Interested in doing a little research of your own? Novices and academics alike find Sex at Dawn by Christopher Ryan and Cacilda Jethá to be an accessible, engaging take on human sexuality and behavior that might just open your eyes, if not your marriage.

Polyamory is not just about sex.

“My husband wants me to set up a threesome with my PTA co-chair” is the stuff of mediocre pornography, not polyamory. While polyamorists must by definition be comfortable with less conventional sexuality — and many are aligned with the Sex Positive movement — most bristle at the implication that their desire for multiple relationships is rooted solely in lust.

Unlike the swinging or spouse-swapping so luridly portrayed in popular media, polyamorous relationships are based as much on emotional intimacy and love as they are on the physical. With many polyamorous arrangements lasting years and even decades, all participants eventually develop a deeper personal connection with one another that may or may not have anything to do with who sleeps with whom and when.

There are practical benefits as well. As one professional woman puts it:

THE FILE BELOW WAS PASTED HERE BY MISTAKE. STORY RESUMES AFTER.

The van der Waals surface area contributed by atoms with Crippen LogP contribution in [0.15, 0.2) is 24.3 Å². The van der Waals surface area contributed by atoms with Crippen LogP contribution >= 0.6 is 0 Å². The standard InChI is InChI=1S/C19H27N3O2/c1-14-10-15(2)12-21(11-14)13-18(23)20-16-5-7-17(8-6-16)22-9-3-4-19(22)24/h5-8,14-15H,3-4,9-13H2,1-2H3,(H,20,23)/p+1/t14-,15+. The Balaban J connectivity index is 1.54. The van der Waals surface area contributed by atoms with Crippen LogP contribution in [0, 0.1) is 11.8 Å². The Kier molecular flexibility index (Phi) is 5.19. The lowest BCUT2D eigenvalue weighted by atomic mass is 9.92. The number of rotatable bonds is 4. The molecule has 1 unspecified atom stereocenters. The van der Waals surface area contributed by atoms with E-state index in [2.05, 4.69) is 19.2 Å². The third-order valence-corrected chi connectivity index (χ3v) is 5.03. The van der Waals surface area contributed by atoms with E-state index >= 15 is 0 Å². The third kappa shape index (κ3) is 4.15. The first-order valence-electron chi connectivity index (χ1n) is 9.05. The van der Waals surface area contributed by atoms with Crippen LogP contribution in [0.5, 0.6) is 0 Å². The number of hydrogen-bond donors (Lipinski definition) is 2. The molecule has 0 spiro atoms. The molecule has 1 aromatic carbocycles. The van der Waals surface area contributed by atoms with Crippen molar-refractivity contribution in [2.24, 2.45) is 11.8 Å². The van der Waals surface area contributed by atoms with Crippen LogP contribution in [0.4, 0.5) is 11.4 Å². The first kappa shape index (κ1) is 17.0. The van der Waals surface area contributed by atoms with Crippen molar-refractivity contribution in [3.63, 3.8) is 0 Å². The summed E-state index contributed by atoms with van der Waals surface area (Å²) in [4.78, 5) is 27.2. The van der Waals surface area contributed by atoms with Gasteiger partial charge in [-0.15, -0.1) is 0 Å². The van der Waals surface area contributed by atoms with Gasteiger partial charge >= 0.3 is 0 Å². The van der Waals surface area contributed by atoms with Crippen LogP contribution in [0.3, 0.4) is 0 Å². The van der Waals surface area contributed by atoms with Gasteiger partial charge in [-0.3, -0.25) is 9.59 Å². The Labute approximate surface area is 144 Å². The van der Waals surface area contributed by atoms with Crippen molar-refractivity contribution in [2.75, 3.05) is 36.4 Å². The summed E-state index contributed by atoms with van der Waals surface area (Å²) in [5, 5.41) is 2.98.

“If I get the flu and my husband is buried at work, his partner might drop by with soup and movies. Or if I’m unavailable, she might take him to a doctor’s visit or give him a ride to the airport.”

Those interested in learning more about the many facets of poly life, from dealing with occasional jealousy to time-management and child rearing, might also be interested in author Tristan Taormino’s book, Opening Up: A Guide to Creating and Sustaining Open Relationships.

Communication is key.

From a couples’ first conversation about the possibility of non-monogamy to deciding which of the many poly-family-friendly vacations you three (or four, or five) are going to take the kids to this year, poly people assert the importance of strong, sensitive communication. Why? Because honesty and empathy are the backbone of intimacy and trust, and intimacy and trust are essential to successful polyamorous relationships.

The more people involved, the greater the need for everyone to feel heard, understood, and respected. So be prepared to talk — a lot — with your partner(s). Perhaps more importantly, be prepared to listen. All of your relationships will be the stronger for it.

The nonprofit 501(c)3 organization Loving More is a great resource for poly individuals and families seeking additional advice and support.